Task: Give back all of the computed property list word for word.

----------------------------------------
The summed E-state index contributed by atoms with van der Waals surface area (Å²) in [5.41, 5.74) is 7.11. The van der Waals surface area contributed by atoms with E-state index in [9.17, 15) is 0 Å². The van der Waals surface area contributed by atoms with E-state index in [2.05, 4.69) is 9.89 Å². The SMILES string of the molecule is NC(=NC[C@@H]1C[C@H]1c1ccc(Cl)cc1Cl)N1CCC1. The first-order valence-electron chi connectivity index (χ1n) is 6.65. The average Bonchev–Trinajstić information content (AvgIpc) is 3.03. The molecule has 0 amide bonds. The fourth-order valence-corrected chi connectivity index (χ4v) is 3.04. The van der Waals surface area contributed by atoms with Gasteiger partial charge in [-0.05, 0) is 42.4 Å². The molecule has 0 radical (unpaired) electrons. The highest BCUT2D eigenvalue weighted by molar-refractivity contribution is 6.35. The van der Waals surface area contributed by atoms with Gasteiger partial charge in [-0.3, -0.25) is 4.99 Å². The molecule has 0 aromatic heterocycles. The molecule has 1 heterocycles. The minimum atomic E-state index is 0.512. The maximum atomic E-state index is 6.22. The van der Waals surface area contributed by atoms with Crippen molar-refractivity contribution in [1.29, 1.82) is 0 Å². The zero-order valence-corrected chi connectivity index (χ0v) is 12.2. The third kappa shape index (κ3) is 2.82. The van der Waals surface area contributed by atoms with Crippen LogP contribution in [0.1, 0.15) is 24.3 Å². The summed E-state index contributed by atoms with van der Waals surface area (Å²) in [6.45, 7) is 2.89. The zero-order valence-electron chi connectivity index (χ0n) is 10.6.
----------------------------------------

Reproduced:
The summed E-state index contributed by atoms with van der Waals surface area (Å²) in [5.41, 5.74) is 7.11. The van der Waals surface area contributed by atoms with E-state index in [9.17, 15) is 0 Å². The van der Waals surface area contributed by atoms with E-state index in [2.05, 4.69) is 9.89 Å². The SMILES string of the molecule is NC(=NC[C@@H]1C[C@H]1c1ccc(Cl)cc1Cl)N1CCC1. The first-order valence-electron chi connectivity index (χ1n) is 6.65. The average Bonchev–Trinajstić information content (AvgIpc) is 3.03. The molecule has 0 amide bonds. The fourth-order valence-corrected chi connectivity index (χ4v) is 3.04. The van der Waals surface area contributed by atoms with Gasteiger partial charge in [-0.05, 0) is 42.4 Å². The molecule has 0 radical (unpaired) electrons. The highest BCUT2D eigenvalue weighted by molar-refractivity contribution is 6.35. The van der Waals surface area contributed by atoms with Gasteiger partial charge in [-0.3, -0.25) is 4.99 Å². The molecule has 0 aromatic heterocycles. The molecule has 1 heterocycles. The minimum atomic E-state index is 0.512. The maximum atomic E-state index is 6.22. The van der Waals surface area contributed by atoms with Crippen molar-refractivity contribution in [1.29, 1.82) is 0 Å². The zero-order valence-corrected chi connectivity index (χ0v) is 12.2. The third kappa shape index (κ3) is 2.82. The van der Waals surface area contributed by atoms with Crippen LogP contribution in [0.1, 0.15) is 24.3 Å². The summed E-state index contributed by atoms with van der Waals surface area (Å²) in [6.45, 7) is 2.89. The zero-order valence-electron chi connectivity index (χ0n) is 10.6.